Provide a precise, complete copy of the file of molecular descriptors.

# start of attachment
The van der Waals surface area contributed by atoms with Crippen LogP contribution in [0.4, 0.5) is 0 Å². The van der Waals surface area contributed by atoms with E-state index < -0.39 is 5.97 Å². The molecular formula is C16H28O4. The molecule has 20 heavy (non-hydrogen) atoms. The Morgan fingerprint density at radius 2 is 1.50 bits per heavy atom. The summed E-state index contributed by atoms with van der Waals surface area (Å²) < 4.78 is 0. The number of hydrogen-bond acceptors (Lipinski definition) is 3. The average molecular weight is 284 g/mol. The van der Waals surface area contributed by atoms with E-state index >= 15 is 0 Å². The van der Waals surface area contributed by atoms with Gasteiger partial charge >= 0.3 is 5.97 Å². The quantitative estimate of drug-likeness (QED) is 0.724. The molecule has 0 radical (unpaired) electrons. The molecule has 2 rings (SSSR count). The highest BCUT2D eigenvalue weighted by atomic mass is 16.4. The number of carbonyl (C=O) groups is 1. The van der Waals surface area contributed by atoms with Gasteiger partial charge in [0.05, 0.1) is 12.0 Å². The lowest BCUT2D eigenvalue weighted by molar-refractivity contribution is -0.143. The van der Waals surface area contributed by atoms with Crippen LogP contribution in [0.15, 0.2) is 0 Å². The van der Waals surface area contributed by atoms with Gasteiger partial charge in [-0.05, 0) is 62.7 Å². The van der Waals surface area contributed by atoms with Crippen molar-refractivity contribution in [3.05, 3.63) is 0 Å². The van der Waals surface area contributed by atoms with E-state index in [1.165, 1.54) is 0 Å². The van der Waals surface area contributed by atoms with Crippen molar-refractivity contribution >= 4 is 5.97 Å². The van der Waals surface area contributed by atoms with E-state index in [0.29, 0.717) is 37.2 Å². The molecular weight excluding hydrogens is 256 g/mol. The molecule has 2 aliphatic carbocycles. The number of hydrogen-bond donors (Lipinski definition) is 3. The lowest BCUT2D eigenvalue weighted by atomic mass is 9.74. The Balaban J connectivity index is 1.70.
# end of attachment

The van der Waals surface area contributed by atoms with Crippen LogP contribution in [0.4, 0.5) is 0 Å². The van der Waals surface area contributed by atoms with E-state index < -0.39 is 5.97 Å². The molecular formula is C16H28O4. The molecule has 20 heavy (non-hydrogen) atoms. The Morgan fingerprint density at radius 2 is 1.50 bits per heavy atom. The summed E-state index contributed by atoms with van der Waals surface area (Å²) < 4.78 is 0. The number of hydrogen-bond acceptors (Lipinski definition) is 3. The average molecular weight is 284 g/mol. The van der Waals surface area contributed by atoms with E-state index >= 15 is 0 Å². The van der Waals surface area contributed by atoms with Gasteiger partial charge >= 0.3 is 5.97 Å². The quantitative estimate of drug-likeness (QED) is 0.724. The molecule has 0 radical (unpaired) electrons. The molecule has 2 rings (SSSR count). The highest BCUT2D eigenvalue weighted by atomic mass is 16.4. The number of carbonyl (C=O) groups is 1. The van der Waals surface area contributed by atoms with Gasteiger partial charge in [0.05, 0.1) is 12.0 Å². The lowest BCUT2D eigenvalue weighted by molar-refractivity contribution is -0.143. The van der Waals surface area contributed by atoms with Crippen LogP contribution in [0.15, 0.2) is 0 Å². The van der Waals surface area contributed by atoms with Gasteiger partial charge in [-0.05, 0) is 62.7 Å². The van der Waals surface area contributed by atoms with Crippen molar-refractivity contribution in [3.05, 3.63) is 0 Å². The van der Waals surface area contributed by atoms with E-state index in [1.165, 1.54) is 0 Å². The van der Waals surface area contributed by atoms with Crippen molar-refractivity contribution >= 4 is 5.97 Å². The van der Waals surface area contributed by atoms with E-state index in [0.29, 0.717) is 37.2 Å². The molecular weight excluding hydrogens is 256 g/mol. The molecule has 2 aliphatic carbocycles. The number of hydrogen-bond donors (Lipinski definition) is 3. The lowest BCUT2D eigenvalue weighted by atomic mass is 9.74. The Balaban J connectivity index is 1.70.